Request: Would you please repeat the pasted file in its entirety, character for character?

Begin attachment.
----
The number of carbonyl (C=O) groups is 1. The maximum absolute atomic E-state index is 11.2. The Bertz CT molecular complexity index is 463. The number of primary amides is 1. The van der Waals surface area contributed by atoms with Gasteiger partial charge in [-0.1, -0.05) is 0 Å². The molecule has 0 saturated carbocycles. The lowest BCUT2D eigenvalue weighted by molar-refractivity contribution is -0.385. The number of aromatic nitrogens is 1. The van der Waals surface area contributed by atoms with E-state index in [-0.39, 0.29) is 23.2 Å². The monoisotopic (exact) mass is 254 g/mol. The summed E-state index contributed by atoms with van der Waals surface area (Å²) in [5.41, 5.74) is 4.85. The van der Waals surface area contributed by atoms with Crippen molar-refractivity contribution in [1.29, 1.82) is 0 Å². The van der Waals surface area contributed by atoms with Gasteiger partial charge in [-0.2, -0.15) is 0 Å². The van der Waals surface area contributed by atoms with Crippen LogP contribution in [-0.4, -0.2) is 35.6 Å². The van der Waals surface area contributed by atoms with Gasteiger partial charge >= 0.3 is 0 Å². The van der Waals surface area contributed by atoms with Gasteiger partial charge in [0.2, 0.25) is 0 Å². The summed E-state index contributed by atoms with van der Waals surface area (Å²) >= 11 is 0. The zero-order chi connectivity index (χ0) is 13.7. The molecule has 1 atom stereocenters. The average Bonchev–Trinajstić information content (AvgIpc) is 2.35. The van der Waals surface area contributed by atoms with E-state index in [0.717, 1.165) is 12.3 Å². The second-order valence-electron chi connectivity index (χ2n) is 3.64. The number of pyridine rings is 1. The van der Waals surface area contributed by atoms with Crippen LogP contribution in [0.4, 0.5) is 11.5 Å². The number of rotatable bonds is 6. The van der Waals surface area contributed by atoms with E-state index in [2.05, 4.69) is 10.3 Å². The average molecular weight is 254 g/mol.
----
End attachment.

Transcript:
The number of carbonyl (C=O) groups is 1. The maximum absolute atomic E-state index is 11.2. The Bertz CT molecular complexity index is 463. The number of primary amides is 1. The van der Waals surface area contributed by atoms with Gasteiger partial charge in [-0.1, -0.05) is 0 Å². The molecule has 0 saturated carbocycles. The lowest BCUT2D eigenvalue weighted by molar-refractivity contribution is -0.385. The number of aromatic nitrogens is 1. The van der Waals surface area contributed by atoms with E-state index in [-0.39, 0.29) is 23.2 Å². The monoisotopic (exact) mass is 254 g/mol. The summed E-state index contributed by atoms with van der Waals surface area (Å²) in [5.41, 5.74) is 4.85. The van der Waals surface area contributed by atoms with Crippen molar-refractivity contribution in [1.29, 1.82) is 0 Å². The van der Waals surface area contributed by atoms with Gasteiger partial charge in [-0.2, -0.15) is 0 Å². The van der Waals surface area contributed by atoms with Crippen LogP contribution in [-0.4, -0.2) is 35.6 Å². The van der Waals surface area contributed by atoms with Gasteiger partial charge >= 0.3 is 0 Å². The van der Waals surface area contributed by atoms with Gasteiger partial charge in [0.2, 0.25) is 0 Å². The summed E-state index contributed by atoms with van der Waals surface area (Å²) >= 11 is 0. The zero-order chi connectivity index (χ0) is 13.7. The molecule has 1 atom stereocenters. The average Bonchev–Trinajstić information content (AvgIpc) is 2.35. The van der Waals surface area contributed by atoms with E-state index in [0.717, 1.165) is 12.3 Å². The second-order valence-electron chi connectivity index (χ2n) is 3.64. The number of pyridine rings is 1. The van der Waals surface area contributed by atoms with Crippen LogP contribution in [0.4, 0.5) is 11.5 Å². The number of rotatable bonds is 6. The van der Waals surface area contributed by atoms with E-state index in [2.05, 4.69) is 10.3 Å². The average molecular weight is 254 g/mol.